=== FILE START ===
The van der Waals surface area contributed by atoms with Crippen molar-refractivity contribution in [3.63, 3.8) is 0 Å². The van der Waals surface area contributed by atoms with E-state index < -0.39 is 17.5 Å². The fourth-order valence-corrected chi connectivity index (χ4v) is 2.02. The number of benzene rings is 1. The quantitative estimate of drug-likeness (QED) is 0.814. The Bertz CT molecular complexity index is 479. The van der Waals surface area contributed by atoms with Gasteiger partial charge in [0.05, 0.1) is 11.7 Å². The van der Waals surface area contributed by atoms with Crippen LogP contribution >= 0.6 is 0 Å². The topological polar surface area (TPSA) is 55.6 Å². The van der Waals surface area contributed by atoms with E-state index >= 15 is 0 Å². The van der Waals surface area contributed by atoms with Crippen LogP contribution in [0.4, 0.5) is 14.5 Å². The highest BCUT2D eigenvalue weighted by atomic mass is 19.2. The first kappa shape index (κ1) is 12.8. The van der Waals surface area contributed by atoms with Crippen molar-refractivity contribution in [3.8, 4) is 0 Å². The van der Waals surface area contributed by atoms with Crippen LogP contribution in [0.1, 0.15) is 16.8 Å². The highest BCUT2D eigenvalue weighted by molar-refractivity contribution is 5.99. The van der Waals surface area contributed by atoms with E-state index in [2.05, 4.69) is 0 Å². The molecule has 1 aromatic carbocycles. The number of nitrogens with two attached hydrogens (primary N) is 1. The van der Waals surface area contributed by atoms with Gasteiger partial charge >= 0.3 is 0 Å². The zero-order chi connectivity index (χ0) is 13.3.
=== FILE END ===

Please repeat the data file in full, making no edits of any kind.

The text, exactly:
The van der Waals surface area contributed by atoms with Crippen molar-refractivity contribution in [3.63, 3.8) is 0 Å². The van der Waals surface area contributed by atoms with E-state index < -0.39 is 17.5 Å². The fourth-order valence-corrected chi connectivity index (χ4v) is 2.02. The number of benzene rings is 1. The quantitative estimate of drug-likeness (QED) is 0.814. The Bertz CT molecular complexity index is 479. The van der Waals surface area contributed by atoms with Gasteiger partial charge in [0.05, 0.1) is 11.7 Å². The van der Waals surface area contributed by atoms with Crippen LogP contribution >= 0.6 is 0 Å². The topological polar surface area (TPSA) is 55.6 Å². The van der Waals surface area contributed by atoms with E-state index >= 15 is 0 Å². The van der Waals surface area contributed by atoms with Crippen LogP contribution in [0.4, 0.5) is 14.5 Å². The highest BCUT2D eigenvalue weighted by atomic mass is 19.2. The first kappa shape index (κ1) is 12.8. The van der Waals surface area contributed by atoms with Crippen molar-refractivity contribution in [3.8, 4) is 0 Å². The van der Waals surface area contributed by atoms with Crippen LogP contribution in [0.1, 0.15) is 16.8 Å². The highest BCUT2D eigenvalue weighted by molar-refractivity contribution is 5.99. The van der Waals surface area contributed by atoms with E-state index in [2.05, 4.69) is 0 Å². The molecule has 1 aromatic carbocycles. The number of nitrogens with two attached hydrogens (primary N) is 1. The van der Waals surface area contributed by atoms with Gasteiger partial charge >= 0.3 is 0 Å². The zero-order chi connectivity index (χ0) is 13.3.